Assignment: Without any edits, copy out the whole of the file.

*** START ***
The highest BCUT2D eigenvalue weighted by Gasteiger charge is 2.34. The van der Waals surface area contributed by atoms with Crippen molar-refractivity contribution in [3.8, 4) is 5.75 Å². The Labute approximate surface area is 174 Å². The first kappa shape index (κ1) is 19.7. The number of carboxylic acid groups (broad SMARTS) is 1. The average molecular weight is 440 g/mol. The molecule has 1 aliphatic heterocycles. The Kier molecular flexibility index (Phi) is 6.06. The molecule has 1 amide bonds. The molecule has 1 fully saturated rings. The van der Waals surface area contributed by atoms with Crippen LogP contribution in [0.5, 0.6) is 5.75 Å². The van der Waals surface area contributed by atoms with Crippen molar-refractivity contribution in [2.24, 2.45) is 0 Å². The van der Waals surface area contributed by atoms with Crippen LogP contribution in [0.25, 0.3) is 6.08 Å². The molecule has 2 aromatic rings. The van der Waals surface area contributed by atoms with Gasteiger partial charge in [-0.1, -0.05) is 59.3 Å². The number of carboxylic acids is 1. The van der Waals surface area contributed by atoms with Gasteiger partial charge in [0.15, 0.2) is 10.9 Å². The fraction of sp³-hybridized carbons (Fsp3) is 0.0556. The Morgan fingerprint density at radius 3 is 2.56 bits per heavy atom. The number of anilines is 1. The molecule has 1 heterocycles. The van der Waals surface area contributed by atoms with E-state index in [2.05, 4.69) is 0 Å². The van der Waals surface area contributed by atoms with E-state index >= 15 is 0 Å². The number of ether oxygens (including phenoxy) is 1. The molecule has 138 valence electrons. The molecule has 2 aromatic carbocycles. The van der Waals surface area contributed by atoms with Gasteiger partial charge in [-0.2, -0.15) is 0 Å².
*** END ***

The highest BCUT2D eigenvalue weighted by Gasteiger charge is 2.34. The van der Waals surface area contributed by atoms with Crippen molar-refractivity contribution in [3.8, 4) is 5.75 Å². The Labute approximate surface area is 174 Å². The first kappa shape index (κ1) is 19.7. The number of carboxylic acid groups (broad SMARTS) is 1. The average molecular weight is 440 g/mol. The molecule has 1 aliphatic heterocycles. The Kier molecular flexibility index (Phi) is 6.06. The molecule has 1 amide bonds. The molecule has 1 fully saturated rings. The van der Waals surface area contributed by atoms with Crippen LogP contribution in [0.5, 0.6) is 5.75 Å². The van der Waals surface area contributed by atoms with Crippen molar-refractivity contribution in [2.24, 2.45) is 0 Å². The van der Waals surface area contributed by atoms with Crippen LogP contribution in [0.25, 0.3) is 6.08 Å². The molecule has 2 aromatic rings. The van der Waals surface area contributed by atoms with Gasteiger partial charge in [-0.1, -0.05) is 59.3 Å². The number of carboxylic acids is 1. The van der Waals surface area contributed by atoms with Gasteiger partial charge in [0.15, 0.2) is 10.9 Å². The fraction of sp³-hybridized carbons (Fsp3) is 0.0556. The Morgan fingerprint density at radius 3 is 2.56 bits per heavy atom. The number of anilines is 1. The molecule has 1 heterocycles. The van der Waals surface area contributed by atoms with E-state index in [2.05, 4.69) is 0 Å². The van der Waals surface area contributed by atoms with E-state index >= 15 is 0 Å². The number of ether oxygens (including phenoxy) is 1. The molecule has 138 valence electrons. The molecule has 2 aromatic carbocycles. The van der Waals surface area contributed by atoms with Gasteiger partial charge in [-0.2, -0.15) is 0 Å².